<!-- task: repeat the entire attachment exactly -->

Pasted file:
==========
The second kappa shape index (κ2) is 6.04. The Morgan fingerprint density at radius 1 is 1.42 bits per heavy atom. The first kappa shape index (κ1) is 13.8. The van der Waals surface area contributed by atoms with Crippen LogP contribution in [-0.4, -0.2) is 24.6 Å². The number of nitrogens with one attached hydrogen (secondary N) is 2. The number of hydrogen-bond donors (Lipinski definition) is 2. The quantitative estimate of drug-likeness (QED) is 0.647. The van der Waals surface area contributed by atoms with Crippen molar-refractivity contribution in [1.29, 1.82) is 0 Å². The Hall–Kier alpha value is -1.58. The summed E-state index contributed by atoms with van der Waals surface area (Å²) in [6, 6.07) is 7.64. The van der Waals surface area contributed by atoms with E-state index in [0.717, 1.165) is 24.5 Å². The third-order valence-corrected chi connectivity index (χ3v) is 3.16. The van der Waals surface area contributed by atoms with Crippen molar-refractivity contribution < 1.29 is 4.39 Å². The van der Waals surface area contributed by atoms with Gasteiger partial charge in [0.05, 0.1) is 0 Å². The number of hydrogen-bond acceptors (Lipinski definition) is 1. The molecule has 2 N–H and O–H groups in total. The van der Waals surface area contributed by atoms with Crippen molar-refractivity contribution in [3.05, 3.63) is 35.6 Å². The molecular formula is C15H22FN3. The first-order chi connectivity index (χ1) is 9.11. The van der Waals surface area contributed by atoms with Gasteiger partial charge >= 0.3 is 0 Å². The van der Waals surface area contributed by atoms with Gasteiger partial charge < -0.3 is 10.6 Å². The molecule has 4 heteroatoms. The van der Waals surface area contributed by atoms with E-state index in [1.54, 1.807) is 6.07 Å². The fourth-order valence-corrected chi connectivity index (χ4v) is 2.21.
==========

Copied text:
The second kappa shape index (κ2) is 6.04. The Morgan fingerprint density at radius 1 is 1.42 bits per heavy atom. The first kappa shape index (κ1) is 13.8. The van der Waals surface area contributed by atoms with Crippen LogP contribution in [-0.4, -0.2) is 24.6 Å². The number of nitrogens with one attached hydrogen (secondary N) is 2. The number of hydrogen-bond donors (Lipinski definition) is 2. The quantitative estimate of drug-likeness (QED) is 0.647. The van der Waals surface area contributed by atoms with Crippen molar-refractivity contribution in [1.29, 1.82) is 0 Å². The Hall–Kier alpha value is -1.58. The summed E-state index contributed by atoms with van der Waals surface area (Å²) in [6, 6.07) is 7.64. The van der Waals surface area contributed by atoms with E-state index in [0.717, 1.165) is 24.5 Å². The third-order valence-corrected chi connectivity index (χ3v) is 3.16. The van der Waals surface area contributed by atoms with Crippen molar-refractivity contribution < 1.29 is 4.39 Å². The van der Waals surface area contributed by atoms with Gasteiger partial charge in [0.05, 0.1) is 0 Å². The number of hydrogen-bond acceptors (Lipinski definition) is 1. The molecule has 2 N–H and O–H groups in total. The van der Waals surface area contributed by atoms with Crippen molar-refractivity contribution in [3.05, 3.63) is 35.6 Å². The molecular formula is C15H22FN3. The first-order chi connectivity index (χ1) is 9.11. The van der Waals surface area contributed by atoms with Gasteiger partial charge >= 0.3 is 0 Å². The van der Waals surface area contributed by atoms with Gasteiger partial charge < -0.3 is 10.6 Å². The molecule has 4 heteroatoms. The van der Waals surface area contributed by atoms with E-state index in [1.54, 1.807) is 6.07 Å². The fourth-order valence-corrected chi connectivity index (χ4v) is 2.21.